The Northern New York Agricultural Development Program (NNYADP) 2013 Maple Research Project is in search of maple producers for research on improving sap yields and maple business profitability.
NNYADP-funded maple research supports the opportunity for northern New York to double its maple income to more than $10 million, based on a survey by Cornell University northern New York maple specialist Michael Farrell.
Farrell, director of Cornell's Uihlein Maple Forest in Lake Placid, N.Y., says research data from maple tap spout-and-dropline combination trials at the Uihlein forest since 2010, and from similar evaluations conducted at Parker Family Maple Farm in West Chazy, N.Y., in 2011 and 2012, have shown promising results for improving yields by as much as 100 percent in some cases.
A dropline is the length of tubing that runs from a spout on the tap into the tree to the lateral line that collects sap.
Researchers are looking to obtain more data to identify which spout-dropline combinations have the best potential for consistent gain in sap volume under the varying maple season conditions in northern New York. More sap equates to more syrup and increased profitability for sugar makers.
Farrell is seeking northern New York maple producers who are themselves testing spout-dropline combinations in their own sugar bushes and have enough land that two trial units with similar trees, aspect, elevation, etc., can be established. Participating producers will record data on volume and sugar content, as well as the time and money invested in the maple equipment and installations associated with the research.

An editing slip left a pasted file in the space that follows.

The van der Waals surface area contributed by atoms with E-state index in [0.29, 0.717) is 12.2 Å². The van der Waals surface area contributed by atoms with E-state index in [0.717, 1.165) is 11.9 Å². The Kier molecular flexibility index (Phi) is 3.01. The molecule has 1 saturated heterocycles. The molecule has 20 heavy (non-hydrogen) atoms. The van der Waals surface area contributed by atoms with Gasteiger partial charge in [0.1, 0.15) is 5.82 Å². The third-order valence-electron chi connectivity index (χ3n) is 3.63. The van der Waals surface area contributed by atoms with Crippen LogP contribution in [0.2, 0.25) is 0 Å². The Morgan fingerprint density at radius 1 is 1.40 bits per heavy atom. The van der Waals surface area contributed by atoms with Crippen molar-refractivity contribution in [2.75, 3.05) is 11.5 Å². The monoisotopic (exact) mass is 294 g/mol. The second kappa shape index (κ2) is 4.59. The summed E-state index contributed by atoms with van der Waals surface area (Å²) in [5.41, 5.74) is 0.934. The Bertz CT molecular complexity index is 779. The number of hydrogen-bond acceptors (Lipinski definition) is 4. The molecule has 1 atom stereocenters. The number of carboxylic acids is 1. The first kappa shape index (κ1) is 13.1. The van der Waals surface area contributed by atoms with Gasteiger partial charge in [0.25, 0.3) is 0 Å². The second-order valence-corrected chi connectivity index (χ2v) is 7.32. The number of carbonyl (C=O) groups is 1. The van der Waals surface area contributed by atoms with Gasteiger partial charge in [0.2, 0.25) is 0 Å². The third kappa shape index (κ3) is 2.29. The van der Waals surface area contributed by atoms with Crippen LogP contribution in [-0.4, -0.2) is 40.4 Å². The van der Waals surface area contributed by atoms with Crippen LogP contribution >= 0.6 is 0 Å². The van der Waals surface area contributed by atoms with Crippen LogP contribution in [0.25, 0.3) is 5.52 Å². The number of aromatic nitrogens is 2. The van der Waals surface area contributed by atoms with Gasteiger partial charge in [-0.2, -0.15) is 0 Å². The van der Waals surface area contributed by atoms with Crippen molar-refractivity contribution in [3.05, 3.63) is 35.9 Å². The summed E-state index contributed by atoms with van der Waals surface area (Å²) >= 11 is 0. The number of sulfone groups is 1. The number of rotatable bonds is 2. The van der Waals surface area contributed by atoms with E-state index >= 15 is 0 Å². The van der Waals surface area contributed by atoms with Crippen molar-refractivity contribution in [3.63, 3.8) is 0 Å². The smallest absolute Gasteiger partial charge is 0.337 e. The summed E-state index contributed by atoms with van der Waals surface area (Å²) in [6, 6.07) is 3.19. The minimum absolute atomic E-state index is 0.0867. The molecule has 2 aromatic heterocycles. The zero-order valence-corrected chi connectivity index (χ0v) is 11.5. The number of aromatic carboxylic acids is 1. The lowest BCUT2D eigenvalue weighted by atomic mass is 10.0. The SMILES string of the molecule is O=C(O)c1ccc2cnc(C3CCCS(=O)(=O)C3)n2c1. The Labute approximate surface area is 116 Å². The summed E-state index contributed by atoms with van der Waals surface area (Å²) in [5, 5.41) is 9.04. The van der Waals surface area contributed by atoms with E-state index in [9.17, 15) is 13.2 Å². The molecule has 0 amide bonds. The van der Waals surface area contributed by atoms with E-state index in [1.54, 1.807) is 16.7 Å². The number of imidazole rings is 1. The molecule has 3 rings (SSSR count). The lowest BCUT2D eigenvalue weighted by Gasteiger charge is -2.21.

NNYADP grant funding is available to cover the cost of installing water meters to measure sap volume and refractometers to measure sap sugar content in the participating sugar bushes.
This research will produce calculations comparing costs versus the amount of sap collected with the various spout-dropline combinations. A cost/benefit ratio will be determined using the current price of maple syrup to help producers evaluate the best strategies for making their sugaring operations more productive and profitable.
Farrell laid the groundwork for this new NNYADP-funded research by working with Parker Family Maple Farm in 2011.
"We tried eight different combinations of spouts and droplines at Parker Family Maple Farm. The total amount of sap flow was measured every time a load of sap was collected and transferred to the sugarhouse. The results in the first year indicated the opportunity for sap gain," Farrell says.
The work at Parker Family Maple Farm continued in 2012, and Farrell developed a protocol for determining the best spout-dropline combinations in other sugar bushes that will be applied at the sugaring operations that participate in the 2013 research trials.
Producers interested in participating in the Improving Sap Yields and Profitability in NNY Maple Sugaring Operations project may contact Farrell at 518-523-9337 or firstname.lastname@example.org
by February 1, 2013.
The farmer-driven Northern New York Agricultural Development Program provides research, outreach, and technical assistance to all sectors of the agricultural industry in Clinton, Essex, Franklin, Jefferson, Lewis and St. Lawrence counties. The program has funded maple sector projects on the impact of sugar bush thinning on maple production and maple forest management, as well as production workshops on making value-added maple confections. Learn more online at www.nnyagdev.org